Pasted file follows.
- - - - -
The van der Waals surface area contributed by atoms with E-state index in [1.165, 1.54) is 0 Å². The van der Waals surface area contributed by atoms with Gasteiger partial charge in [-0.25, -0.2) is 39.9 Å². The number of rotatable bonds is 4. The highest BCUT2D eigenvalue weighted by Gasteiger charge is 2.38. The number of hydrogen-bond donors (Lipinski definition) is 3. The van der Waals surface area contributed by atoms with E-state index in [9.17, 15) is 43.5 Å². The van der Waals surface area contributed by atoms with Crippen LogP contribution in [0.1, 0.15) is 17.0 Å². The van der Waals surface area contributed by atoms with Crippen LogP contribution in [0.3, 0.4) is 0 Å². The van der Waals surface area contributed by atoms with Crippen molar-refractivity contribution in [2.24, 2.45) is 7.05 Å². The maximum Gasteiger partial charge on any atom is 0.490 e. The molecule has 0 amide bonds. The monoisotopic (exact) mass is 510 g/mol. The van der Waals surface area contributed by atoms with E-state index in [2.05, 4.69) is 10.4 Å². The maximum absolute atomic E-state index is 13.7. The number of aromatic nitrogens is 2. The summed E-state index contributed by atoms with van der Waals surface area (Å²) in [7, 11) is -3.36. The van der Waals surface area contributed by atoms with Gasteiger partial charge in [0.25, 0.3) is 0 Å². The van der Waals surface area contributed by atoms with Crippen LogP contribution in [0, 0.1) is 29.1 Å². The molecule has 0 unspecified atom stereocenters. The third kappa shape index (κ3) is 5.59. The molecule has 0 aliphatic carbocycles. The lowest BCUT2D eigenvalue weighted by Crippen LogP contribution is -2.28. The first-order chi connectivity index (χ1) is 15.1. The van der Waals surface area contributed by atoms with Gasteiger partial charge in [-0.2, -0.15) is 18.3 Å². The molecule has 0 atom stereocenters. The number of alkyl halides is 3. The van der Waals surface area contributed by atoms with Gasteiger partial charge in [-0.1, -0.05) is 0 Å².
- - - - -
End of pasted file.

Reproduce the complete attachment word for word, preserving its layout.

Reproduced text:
The van der Waals surface area contributed by atoms with E-state index in [1.165, 1.54) is 0 Å². The van der Waals surface area contributed by atoms with Gasteiger partial charge in [-0.25, -0.2) is 39.9 Å². The number of rotatable bonds is 4. The highest BCUT2D eigenvalue weighted by Gasteiger charge is 2.38. The number of hydrogen-bond donors (Lipinski definition) is 3. The van der Waals surface area contributed by atoms with E-state index in [9.17, 15) is 43.5 Å². The van der Waals surface area contributed by atoms with Crippen LogP contribution in [0.1, 0.15) is 17.0 Å². The van der Waals surface area contributed by atoms with Crippen LogP contribution in [0.3, 0.4) is 0 Å². The van der Waals surface area contributed by atoms with Crippen molar-refractivity contribution in [2.24, 2.45) is 7.05 Å². The maximum Gasteiger partial charge on any atom is 0.490 e. The molecule has 0 amide bonds. The monoisotopic (exact) mass is 510 g/mol. The van der Waals surface area contributed by atoms with E-state index in [2.05, 4.69) is 10.4 Å². The maximum absolute atomic E-state index is 13.7. The number of aromatic nitrogens is 2. The summed E-state index contributed by atoms with van der Waals surface area (Å²) in [7, 11) is -3.36. The van der Waals surface area contributed by atoms with Gasteiger partial charge in [0.25, 0.3) is 0 Å². The van der Waals surface area contributed by atoms with Crippen LogP contribution in [0, 0.1) is 29.1 Å². The molecule has 0 unspecified atom stereocenters. The third kappa shape index (κ3) is 5.59. The molecule has 0 aliphatic carbocycles. The lowest BCUT2D eigenvalue weighted by Crippen LogP contribution is -2.28. The first-order chi connectivity index (χ1) is 15.1. The van der Waals surface area contributed by atoms with Gasteiger partial charge in [-0.2, -0.15) is 18.3 Å². The molecule has 0 atom stereocenters. The number of alkyl halides is 3. The van der Waals surface area contributed by atoms with Gasteiger partial charge in [-0.1, -0.05) is 0 Å².